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The Ladies National Championships: the early years

Amongst the Victorian aristocracy, fly fishing was a perfectly normal activity for the well-to-do ladies of that generation. But amongst the workers in that era, we find relatively few recorded examples of female anglers.

Pat Hanson from Lincoln

We know that girls can't fish!

In 1928 the Dundee Courier reported on the All England national as follows: ‘No woman took part in the contest, for girls cannot fish because they talk too much. They will wriggle lines to attract the attention of fish and are too impatient.' That reporter has obviously not been to a Let's Fish! event or the National Celebration of Young People and Fishing.


A few pioneering women made their national debuts back in the 1930s, Mrs Bert Barnes the Newark landlady and CALPAC's Miss Carter leading the way in 1935. Mrs Poole became the first woman to fish back-to-back nationals, representing North Staffs in the 1937 Gloucester Canal National and again the following year on the Great Ouse. More about pioneering ladies of the national.

Birth of the Women's National Championships

After the war, interest in fishing amongst the fairer sex increased, and it was only a matter of time before a women's national championship was held. As with so many things fishing, there was controversy about venue choice and even who should organise the event.

It wasn't until 1974 that the event became formally incorporated into the National Federation of Anglers governing body fold. The first event was held in 1963 on the Warwickshire Avon in and around Pershore, won by Manchester's Mrs Harrison who recorded 3-9-8.

Unusual winning tactics

The 1969 ladies national title was awarded to Sheffield's Mrs Marjorie Gawthorne after an almighty post-match furore. She triumphed in circumstances which might be unique in match angling history. The only fish she landed did not take her bait.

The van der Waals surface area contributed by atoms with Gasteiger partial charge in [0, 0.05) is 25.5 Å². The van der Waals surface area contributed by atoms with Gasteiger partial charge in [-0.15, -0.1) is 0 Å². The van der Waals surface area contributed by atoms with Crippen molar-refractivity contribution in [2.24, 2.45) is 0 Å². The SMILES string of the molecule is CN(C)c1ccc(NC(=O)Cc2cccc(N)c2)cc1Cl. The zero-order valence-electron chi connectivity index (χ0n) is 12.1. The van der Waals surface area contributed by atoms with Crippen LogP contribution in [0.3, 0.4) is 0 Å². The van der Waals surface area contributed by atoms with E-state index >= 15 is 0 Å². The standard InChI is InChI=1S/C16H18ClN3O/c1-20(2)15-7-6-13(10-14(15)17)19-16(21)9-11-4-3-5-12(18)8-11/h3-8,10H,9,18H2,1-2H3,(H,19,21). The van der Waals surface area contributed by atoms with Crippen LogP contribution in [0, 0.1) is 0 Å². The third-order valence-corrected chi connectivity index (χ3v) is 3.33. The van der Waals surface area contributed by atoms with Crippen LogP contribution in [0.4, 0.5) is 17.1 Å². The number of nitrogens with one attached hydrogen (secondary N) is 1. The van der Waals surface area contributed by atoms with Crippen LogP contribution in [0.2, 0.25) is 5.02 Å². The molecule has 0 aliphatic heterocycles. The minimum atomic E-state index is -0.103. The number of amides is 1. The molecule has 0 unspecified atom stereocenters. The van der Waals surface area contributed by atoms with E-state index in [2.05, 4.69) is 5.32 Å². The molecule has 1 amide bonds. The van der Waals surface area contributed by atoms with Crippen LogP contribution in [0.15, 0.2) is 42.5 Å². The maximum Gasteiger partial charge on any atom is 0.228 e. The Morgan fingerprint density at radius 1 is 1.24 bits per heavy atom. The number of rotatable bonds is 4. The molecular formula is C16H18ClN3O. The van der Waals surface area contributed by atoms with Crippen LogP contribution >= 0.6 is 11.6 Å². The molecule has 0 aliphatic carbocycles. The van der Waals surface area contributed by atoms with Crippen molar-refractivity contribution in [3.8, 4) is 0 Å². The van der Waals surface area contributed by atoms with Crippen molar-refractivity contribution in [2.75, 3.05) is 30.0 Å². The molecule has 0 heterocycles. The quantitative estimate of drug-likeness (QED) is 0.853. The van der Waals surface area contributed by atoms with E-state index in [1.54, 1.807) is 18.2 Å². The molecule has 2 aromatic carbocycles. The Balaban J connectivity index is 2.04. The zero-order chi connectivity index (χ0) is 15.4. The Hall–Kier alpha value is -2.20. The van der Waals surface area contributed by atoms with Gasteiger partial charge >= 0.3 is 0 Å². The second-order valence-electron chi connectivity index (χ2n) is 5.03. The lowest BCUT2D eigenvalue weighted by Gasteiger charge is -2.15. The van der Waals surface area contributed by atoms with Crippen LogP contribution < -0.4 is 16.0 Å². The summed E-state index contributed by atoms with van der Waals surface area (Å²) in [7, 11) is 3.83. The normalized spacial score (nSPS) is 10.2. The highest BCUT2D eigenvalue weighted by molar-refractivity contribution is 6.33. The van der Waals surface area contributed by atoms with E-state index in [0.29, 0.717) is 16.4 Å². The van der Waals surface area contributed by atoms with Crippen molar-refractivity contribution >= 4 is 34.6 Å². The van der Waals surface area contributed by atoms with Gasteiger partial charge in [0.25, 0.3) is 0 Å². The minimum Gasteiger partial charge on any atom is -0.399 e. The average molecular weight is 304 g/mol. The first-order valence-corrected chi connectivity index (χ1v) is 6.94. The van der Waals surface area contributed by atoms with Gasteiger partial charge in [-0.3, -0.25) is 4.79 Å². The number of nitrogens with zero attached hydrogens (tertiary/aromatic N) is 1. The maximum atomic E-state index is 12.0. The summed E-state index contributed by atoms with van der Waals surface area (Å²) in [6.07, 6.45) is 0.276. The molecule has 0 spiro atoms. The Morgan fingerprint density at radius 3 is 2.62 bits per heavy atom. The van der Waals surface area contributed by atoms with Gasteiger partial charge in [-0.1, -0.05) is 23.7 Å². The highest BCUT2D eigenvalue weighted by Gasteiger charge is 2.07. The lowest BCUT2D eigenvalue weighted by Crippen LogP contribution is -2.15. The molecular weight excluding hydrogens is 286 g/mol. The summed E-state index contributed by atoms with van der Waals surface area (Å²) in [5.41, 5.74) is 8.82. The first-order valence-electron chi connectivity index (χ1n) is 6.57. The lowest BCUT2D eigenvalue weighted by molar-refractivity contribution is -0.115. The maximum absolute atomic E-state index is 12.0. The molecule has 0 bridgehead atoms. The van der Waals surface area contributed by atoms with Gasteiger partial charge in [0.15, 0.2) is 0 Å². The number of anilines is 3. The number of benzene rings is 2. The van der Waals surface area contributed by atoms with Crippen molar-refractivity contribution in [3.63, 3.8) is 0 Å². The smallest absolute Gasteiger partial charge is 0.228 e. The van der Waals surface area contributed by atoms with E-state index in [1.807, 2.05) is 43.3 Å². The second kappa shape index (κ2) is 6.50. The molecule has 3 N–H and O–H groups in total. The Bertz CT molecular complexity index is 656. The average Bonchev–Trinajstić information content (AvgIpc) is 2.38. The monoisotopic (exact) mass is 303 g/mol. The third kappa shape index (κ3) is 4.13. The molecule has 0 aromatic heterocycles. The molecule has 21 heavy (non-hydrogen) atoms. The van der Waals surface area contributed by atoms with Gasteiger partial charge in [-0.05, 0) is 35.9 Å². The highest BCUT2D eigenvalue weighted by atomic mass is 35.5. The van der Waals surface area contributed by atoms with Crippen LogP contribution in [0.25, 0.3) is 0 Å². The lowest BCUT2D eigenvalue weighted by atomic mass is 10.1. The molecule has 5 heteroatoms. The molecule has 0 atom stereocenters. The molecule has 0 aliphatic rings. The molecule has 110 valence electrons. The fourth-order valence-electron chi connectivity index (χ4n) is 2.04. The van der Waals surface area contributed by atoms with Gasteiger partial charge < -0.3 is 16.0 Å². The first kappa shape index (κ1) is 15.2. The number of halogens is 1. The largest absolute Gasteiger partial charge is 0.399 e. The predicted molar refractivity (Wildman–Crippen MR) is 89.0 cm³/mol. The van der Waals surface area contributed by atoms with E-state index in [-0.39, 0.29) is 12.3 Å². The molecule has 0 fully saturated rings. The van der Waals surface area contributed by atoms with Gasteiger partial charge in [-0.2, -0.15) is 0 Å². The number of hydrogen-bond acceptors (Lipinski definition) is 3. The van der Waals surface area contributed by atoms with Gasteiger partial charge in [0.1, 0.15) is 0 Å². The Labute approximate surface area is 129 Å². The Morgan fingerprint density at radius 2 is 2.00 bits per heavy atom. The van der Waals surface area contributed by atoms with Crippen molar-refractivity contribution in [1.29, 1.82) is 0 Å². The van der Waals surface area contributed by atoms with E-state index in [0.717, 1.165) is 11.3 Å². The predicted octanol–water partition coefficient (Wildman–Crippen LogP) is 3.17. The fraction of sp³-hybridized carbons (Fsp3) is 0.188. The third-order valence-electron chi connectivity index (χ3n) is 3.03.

It was a pike who grabbed her swingtip as it dangled in the water, and incredibly, the pike hung on long enough for the good lady to haul it onto dry land. Although the fish seemed not to have been landed by fair rod and line angling, the precise situation was not, in the opinion of the match officials, covered by the rules. It also happened too out of the season for pike locally at that time.

But the officials let the result stand. The 1968 match winner, Leicester's Iris Saunders was not best pleased for she would have had the honour of the first woman to have taken the title twice. We certainly think if social media had been around back then, a good few eyebrows would have been raised.

Challenging venues

Those early years saw few high weights recorded. The 1967 event on the Trent & Mersey was more noteworthy for a husband of one of the competitors being knocked into the water by a horse-drawn barge, rather than for the winning weight of 1lb 4 ounces. Luckily, he emerged with nothing more than hurt pride. At least all the participants, and typically these numbered up to 100 strong in those early years, were all just one fish away from national glory.

The 1971 event on the Warks Avon was no better. Just shy of 100 lined up and six ounces eight drams was good enough for joint tenth spot was most anglers blanking. The winner, Lincoln's Pat Hanson who worked in her local tackle shop landed just one bream of 1lb 13oz, but it was enough to comfortably beating Gladys Edwards (Chesterfield) who recorded 15oz 8 drams for the runner-up spot.

The tenth event was held on a series of stillwaters, Woburn Abbey lakes. The winner this time with three decent tench was Alice Smith. Alice christened the angling granny by the press at the time who pipped another angling granny, Stoke-on-Trent's Carol Hand to the title.

Pat's bream

Winners’ list

Do you know anyone that fished in these early championships? If you do, drop us an email at [email protected]. We would love to hear from them!

Last Edited: 03 July 2023

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